Finalist

Lifetime Achievement in Entrepreneurship Award

Noel Lindsay

Finalist of the Lifetime Achievement in Entrepreneurship Award

"Challenging convention!"


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Summary

My entrepreneurial leadership approach is all about team development and team cohesion. I identify an opportunity(ies) and provide a vision of how to achieve success, working with my team so that there is buy-in to the vision, and then encouraging them to support the vision in their own way. I let my team know what we need to achieve, but not how to go about achieving this. In this way, my team members grow as they work on developing strategies for achieving key objectives and the overarching vision. Team members may make mistakes in the process, but there are no penalties if this happens as making mistakes helps people to learn. My entrepreneurial competencies include being visionary and creative, opportunity focused, and resourceful. I develop and am responsible for implementing strategic plans regarding entrepreneurship and innovation across the University of Adelaide. But I am also responsible for fostering an overall supportive and dynamic environment that enables my team to manifest and deliver those strategic outcomes. That includes encouraging and supporting staff/students to undertake their own projects, and to build entrepreneurial competencies, such as creativity and risktaking. I am continuously looking for opportunities that will help our School/University to grow, and being entrepreneurial, I understand the need to attract key strategic people, financial, and other resources to support the establishment of entrepreneurial projects.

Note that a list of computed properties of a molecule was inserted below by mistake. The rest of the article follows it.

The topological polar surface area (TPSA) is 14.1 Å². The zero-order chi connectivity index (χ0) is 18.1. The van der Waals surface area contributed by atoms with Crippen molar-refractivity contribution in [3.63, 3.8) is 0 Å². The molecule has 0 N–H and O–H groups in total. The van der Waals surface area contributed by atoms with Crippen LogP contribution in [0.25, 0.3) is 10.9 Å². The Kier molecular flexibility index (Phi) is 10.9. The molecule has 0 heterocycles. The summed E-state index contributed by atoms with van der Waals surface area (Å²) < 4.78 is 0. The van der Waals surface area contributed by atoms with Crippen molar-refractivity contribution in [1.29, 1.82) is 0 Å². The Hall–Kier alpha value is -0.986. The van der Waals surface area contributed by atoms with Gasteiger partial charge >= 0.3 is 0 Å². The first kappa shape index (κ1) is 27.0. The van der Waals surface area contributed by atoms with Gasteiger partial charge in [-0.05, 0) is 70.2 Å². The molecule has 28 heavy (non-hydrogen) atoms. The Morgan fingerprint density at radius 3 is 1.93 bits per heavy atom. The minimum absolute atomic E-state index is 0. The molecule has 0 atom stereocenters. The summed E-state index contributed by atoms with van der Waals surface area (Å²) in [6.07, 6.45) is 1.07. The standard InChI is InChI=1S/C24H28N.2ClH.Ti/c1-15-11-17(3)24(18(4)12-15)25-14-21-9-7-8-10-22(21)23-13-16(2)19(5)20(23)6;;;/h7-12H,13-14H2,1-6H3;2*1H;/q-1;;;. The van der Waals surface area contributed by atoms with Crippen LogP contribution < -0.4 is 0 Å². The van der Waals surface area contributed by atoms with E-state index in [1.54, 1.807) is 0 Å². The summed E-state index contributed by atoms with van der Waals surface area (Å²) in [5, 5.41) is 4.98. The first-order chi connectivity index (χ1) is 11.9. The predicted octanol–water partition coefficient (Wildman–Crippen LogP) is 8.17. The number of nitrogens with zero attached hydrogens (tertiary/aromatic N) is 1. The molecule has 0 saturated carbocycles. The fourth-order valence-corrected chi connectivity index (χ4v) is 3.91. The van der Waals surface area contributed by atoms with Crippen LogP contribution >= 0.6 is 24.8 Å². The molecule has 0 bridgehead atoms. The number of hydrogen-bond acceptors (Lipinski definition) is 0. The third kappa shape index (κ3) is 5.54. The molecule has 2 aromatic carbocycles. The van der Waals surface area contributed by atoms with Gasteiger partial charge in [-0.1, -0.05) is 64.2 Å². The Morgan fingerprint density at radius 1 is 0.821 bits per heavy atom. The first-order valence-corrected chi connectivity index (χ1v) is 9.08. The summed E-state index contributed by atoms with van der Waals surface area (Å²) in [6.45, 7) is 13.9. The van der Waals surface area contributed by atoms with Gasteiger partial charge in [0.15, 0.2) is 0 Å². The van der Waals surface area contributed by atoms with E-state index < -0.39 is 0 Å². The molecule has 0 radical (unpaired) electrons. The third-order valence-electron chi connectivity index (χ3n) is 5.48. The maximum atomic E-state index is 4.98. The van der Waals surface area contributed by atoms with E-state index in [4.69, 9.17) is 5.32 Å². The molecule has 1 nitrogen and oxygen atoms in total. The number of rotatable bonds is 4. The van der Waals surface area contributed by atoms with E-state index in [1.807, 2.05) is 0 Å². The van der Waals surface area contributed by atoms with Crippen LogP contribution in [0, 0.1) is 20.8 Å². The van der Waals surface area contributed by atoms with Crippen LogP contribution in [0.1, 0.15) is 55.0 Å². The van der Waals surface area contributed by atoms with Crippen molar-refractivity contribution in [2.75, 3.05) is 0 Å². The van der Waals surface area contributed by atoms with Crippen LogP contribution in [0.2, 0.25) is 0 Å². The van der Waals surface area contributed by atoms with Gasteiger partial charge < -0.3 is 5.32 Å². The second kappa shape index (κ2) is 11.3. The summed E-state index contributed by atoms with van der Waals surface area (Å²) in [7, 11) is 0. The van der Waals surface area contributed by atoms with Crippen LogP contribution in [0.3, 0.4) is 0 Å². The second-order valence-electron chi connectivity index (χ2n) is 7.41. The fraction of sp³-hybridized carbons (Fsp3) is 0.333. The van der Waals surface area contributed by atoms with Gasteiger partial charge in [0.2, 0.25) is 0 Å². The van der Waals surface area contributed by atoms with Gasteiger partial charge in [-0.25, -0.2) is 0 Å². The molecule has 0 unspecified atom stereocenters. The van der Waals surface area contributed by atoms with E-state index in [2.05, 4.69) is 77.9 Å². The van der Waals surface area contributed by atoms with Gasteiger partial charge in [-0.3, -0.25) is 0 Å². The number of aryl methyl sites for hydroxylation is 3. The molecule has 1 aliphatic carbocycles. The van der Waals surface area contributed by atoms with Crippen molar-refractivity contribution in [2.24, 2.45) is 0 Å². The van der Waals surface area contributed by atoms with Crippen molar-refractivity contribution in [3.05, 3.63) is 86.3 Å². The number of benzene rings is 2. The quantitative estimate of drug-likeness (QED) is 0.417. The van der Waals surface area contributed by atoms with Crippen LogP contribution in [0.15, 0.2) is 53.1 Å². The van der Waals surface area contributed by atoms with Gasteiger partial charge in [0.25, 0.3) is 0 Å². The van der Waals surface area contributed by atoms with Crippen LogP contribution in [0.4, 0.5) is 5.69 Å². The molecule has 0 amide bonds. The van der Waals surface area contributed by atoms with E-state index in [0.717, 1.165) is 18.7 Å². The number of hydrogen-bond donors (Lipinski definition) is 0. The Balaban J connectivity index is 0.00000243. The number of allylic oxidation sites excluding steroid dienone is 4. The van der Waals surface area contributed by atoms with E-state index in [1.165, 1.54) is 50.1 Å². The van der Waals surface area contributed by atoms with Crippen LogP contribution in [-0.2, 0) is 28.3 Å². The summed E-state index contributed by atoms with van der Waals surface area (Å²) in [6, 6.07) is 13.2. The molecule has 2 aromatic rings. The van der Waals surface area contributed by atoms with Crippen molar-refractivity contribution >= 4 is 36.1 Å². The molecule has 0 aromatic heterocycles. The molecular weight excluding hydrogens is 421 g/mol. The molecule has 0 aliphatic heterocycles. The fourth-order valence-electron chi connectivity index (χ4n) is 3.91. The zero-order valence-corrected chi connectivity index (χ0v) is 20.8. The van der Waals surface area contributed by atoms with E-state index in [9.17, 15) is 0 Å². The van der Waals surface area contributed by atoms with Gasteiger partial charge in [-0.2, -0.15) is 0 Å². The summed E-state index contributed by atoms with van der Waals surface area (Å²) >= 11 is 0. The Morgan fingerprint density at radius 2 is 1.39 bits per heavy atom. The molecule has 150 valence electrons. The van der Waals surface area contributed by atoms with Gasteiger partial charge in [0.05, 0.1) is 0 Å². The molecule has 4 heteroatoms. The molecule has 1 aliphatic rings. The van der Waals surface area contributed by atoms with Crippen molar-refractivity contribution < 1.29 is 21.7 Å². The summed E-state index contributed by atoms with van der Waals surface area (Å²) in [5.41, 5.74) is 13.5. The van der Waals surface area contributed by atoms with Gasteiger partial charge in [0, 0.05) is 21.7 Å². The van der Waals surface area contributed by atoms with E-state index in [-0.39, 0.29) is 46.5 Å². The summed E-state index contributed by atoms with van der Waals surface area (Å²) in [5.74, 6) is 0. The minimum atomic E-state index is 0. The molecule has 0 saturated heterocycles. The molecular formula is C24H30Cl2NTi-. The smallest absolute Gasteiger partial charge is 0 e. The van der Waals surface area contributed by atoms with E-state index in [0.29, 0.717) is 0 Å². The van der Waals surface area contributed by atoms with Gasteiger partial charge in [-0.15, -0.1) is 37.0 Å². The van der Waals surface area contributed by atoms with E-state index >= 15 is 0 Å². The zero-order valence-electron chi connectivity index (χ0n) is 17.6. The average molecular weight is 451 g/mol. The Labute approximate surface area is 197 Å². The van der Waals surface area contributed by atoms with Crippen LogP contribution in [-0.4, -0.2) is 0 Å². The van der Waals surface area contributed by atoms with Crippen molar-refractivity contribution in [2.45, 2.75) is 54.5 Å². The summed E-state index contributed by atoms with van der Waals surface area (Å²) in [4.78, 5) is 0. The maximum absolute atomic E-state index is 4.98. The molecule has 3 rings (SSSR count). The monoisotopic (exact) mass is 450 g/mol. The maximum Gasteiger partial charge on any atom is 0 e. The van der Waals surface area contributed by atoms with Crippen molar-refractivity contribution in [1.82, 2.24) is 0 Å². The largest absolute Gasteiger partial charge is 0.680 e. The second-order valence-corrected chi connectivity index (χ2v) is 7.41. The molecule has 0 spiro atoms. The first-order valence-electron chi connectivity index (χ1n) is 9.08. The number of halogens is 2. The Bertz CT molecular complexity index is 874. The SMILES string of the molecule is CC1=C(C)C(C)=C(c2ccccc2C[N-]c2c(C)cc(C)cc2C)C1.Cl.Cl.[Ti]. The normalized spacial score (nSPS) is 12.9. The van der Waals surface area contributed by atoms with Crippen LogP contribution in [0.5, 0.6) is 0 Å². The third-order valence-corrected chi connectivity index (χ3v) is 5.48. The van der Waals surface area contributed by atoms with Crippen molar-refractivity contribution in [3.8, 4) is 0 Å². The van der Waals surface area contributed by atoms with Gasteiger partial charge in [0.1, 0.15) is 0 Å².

Key People


Professor Noel Lindsay
Pro Vice Chancellor (Entrepreneurship) and Dean of Business, Adelaide Business School
Adelaide Business School,  The University of Adelaide


Acknowledgements

I would like to acknowledge the support of my team as follows: 1 Ms Zrinka Tokic eChallenge Manager Entrepreneurship, Commercialisation and Innovation Centre, Adelaide Business School The University of Adelaide 3 Ms Julia Miller Entrepreneurship, Commercialisation and Innovation Centre, Adelaide Business School The University of Adelaide 4 Ms Jacqui Stockley Entrepreneurship, Commercialisation and Innovation Centre, Adelaide Business School The University of Adelaide 5 Ms Tina Morganella Entrepreneurship, Commercialisation and Innovation Centre, Adelaide Business School The University of Adelaide 6 Dr Wendy Lindsay Entrepreneurship, Commercialisation and Innovation Centre, Adelaide Business School The University of Adelaide 7 Dr Matthew McKinlay Entrepreneurship, Commercialisation and Innovation Centre, Adelaide Business School The University of Adelaide 8 Dr Manjula Entrepreneurship, Commercialisation and Innovation Centre, Adelaide Business School The University of Adelaide

Images

Prof Noel LIndsay

Prof Lindsay with the ECIC team

Prof Noel Lindsay with the French Ambassador Stephen Brady

Prof Lindsay at the launch of ThincLab France

Prof Lindsay presenting an award to eChallenge students

Prof Lindsay at the MOU signing with Fincantieri Australia

IMPACT STORY

Impacting lifes

In socially and economically disadvantaged areas in South Africa, many children drop out of school by Year 8 and support themselves through begging or stealing. With three others, we developed and introduced into 15 rural socially and economically disadvantaged primary schools in Gauteng and Limpopo Provinces, a virtual “in-world” education platform that helped to educate Year 5 students in an innovative way and to make learning more interesting. Key topics taught/experienced “inworld” included developing an entrepreneurial mindset, literacy, numeracy, communication, science, and life skills. Both students and teachers had avatars that they used “in-world” in class where part of the Year 5 curriculum was taught.